by Callum Roberts
Island Press, 2007, 495 pp.
Reviewed by Rob Goldstein
Looking at the history of fishing to understand the current state of the sea...
Callum Roberts' book, The Unnatural History of the Sea, proceeds with a logical premise - we must look at the history of human exploitation of the ocean, particularly industrial fishing, if we want to understand the extent to which we have altered marine ecology. From this simple idea, Roberts constructs an epic history of fisheries and their tragic transformation of the oceans.
The narrative begins chronologically with the origins of intensive fishing in the middle ages and continues all the way to the modern era of industrial fisheries. Certain chapters focus on specific industries - e.g. whaling, seals, cod, etc - while other chapters focus on the exploitation of particular ecosystems - e.g. coral reefs, estuaries, etc. Roberts, professor of marine conservation at University of York, conducted extensive historical research and incorporates hundreds of accounts from fisherman, merchants, pirates, naturalists and others. These accounts are particularly important in reconstructing what the condition of the ocean may have been like prior to industrial fishing given that comprehensive fisheries data collection is only decades old. In the absence of scientific records, Roberts uses these accounts as qualitative data points to support his thesis - namely that intensive fishing of the last 1000 years has led to a radical decrease in population size and range of many species critical to ecosystem health and the oceans of today are a thoroughly degraded remnant of what once existed. For example, he writes about the Chesapeake Bay:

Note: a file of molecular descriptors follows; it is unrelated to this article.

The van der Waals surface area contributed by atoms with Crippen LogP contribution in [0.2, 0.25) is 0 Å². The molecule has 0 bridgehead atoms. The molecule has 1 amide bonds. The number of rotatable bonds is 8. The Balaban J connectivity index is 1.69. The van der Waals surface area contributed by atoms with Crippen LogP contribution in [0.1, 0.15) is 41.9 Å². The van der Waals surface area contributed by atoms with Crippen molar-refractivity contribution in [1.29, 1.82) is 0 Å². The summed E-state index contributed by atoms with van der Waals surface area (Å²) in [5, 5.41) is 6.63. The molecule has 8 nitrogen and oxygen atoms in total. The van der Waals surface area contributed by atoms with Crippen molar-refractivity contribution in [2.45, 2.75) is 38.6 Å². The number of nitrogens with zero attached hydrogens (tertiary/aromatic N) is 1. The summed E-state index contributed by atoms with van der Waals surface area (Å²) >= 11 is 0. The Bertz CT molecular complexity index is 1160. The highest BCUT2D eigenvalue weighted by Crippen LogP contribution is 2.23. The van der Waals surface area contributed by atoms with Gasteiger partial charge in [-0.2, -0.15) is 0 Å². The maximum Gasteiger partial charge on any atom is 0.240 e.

Significantly, Smith and other seventeenth-century writers name animals that are today extremely rare in the bay. Pilot or killer whales and other even larger whales where then regular visitors to the Chesapeake. A 54 foot whale was cornered and killed in the James River in 1746, for example…Porpoises too were widespread…Diamondback terrapins also bred prolifically in the Chesapeake and other bays and rivers and were esteemed as food.
While some scientists may question the use of historical accounts for establishing past ecological conditions, this qualitative data is important for avoiding the curse of 'shifting baselines.' Shifting baselines occur when ecological degradation is large enough over a long enough period of time that scientists, policy makers, and the general public wrongly assume that a more recent degraded condition is the actual natural state. Roberts argues that this is the case with the sea given that the beginning of systematic collection of fisheries data is recent while degradation of the ocean stretches back much farther. This can have negative implications for the work of managers and policy makers who set fishing quotas or conservation targets based on assumptions of historical abundance.
While the devestation to the ocean that Robert's decribes is tragic, the book itself is much more engaging than depressing. As destructive as fishing has been, I couldn't help but find fascinating the colorful stories of the fisherman, whalers, explorers, pirates, and others sailing to farthest reaches of the globe with crazy adventures witnessing and describing a fertile ocean that is unlike anything we know today. Roberts really brings this history to life. He has a gift for writing and an obvious affection for the material, but he also lets these interesting historical accounts speak for themselves.
In the last several chapters of the book, Roberts sharpens his criticism of modern fishing - particularly the most destructive and unnecessary practices such as bottom trawling. He also criticizes fisheries managers and policy makers for their inadequacies such as taking a single species approach to management that ignores the complex nature of ocean ecology. Finally, Roberts offers a seven step plan for ocean recovery with the greatest emphasis given to establishing an extensive system of marine reserves that bans fishing. The most optimistic aspect of the book is that nations are finally starting to take some of these steps. Hopefully, it's not too late to recover some of the ocean's lost glory.